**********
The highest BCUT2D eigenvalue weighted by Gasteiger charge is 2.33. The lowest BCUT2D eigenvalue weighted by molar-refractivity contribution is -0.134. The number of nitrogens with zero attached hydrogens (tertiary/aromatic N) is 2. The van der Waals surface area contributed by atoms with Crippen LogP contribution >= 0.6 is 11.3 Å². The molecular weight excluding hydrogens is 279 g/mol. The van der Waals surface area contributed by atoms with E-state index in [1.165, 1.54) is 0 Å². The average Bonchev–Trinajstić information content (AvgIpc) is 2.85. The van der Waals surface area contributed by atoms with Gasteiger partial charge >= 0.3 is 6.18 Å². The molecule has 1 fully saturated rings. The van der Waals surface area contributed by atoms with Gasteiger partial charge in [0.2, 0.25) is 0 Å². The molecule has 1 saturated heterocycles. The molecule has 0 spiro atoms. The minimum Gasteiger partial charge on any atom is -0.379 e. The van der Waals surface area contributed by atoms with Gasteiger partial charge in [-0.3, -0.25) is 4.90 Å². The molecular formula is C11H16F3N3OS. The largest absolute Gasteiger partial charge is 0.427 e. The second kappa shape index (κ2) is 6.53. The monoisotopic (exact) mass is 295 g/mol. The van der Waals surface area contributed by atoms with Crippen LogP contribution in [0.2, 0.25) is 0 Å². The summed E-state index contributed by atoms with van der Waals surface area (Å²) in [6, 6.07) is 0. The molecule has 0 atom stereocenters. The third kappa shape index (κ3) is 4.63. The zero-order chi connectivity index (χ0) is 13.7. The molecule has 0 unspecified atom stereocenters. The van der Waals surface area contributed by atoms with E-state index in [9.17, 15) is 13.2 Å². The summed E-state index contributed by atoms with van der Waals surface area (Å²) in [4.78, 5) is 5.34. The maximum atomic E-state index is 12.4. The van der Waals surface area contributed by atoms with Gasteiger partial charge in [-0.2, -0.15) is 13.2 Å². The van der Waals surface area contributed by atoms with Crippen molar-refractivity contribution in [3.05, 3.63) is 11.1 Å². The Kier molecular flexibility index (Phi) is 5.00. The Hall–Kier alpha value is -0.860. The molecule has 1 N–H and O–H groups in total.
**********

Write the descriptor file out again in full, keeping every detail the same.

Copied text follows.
The highest BCUT2D eigenvalue weighted by Gasteiger charge is 2.33. The lowest BCUT2D eigenvalue weighted by molar-refractivity contribution is -0.134. The number of nitrogens with zero attached hydrogens (tertiary/aromatic N) is 2. The van der Waals surface area contributed by atoms with Crippen LogP contribution >= 0.6 is 11.3 Å². The molecular weight excluding hydrogens is 279 g/mol. The van der Waals surface area contributed by atoms with E-state index in [1.165, 1.54) is 0 Å². The average Bonchev–Trinajstić information content (AvgIpc) is 2.85. The van der Waals surface area contributed by atoms with Gasteiger partial charge >= 0.3 is 6.18 Å². The molecule has 1 fully saturated rings. The van der Waals surface area contributed by atoms with Gasteiger partial charge in [0.2, 0.25) is 0 Å². The molecule has 1 saturated heterocycles. The molecule has 0 spiro atoms. The minimum Gasteiger partial charge on any atom is -0.379 e. The van der Waals surface area contributed by atoms with Gasteiger partial charge in [-0.3, -0.25) is 4.90 Å². The molecular formula is C11H16F3N3OS. The largest absolute Gasteiger partial charge is 0.427 e. The second kappa shape index (κ2) is 6.53. The monoisotopic (exact) mass is 295 g/mol. The van der Waals surface area contributed by atoms with Crippen LogP contribution in [0.2, 0.25) is 0 Å². The summed E-state index contributed by atoms with van der Waals surface area (Å²) in [6, 6.07) is 0. The molecule has 0 atom stereocenters. The third kappa shape index (κ3) is 4.63. The zero-order chi connectivity index (χ0) is 13.7. The molecule has 0 unspecified atom stereocenters. The van der Waals surface area contributed by atoms with E-state index in [9.17, 15) is 13.2 Å². The summed E-state index contributed by atoms with van der Waals surface area (Å²) in [4.78, 5) is 5.34. The maximum atomic E-state index is 12.4. The van der Waals surface area contributed by atoms with Gasteiger partial charge in [-0.2, -0.15) is 13.2 Å². The van der Waals surface area contributed by atoms with Crippen molar-refractivity contribution in [3.05, 3.63) is 11.1 Å². The Kier molecular flexibility index (Phi) is 5.00. The Hall–Kier alpha value is -0.860. The molecule has 1 N–H and O–H groups in total.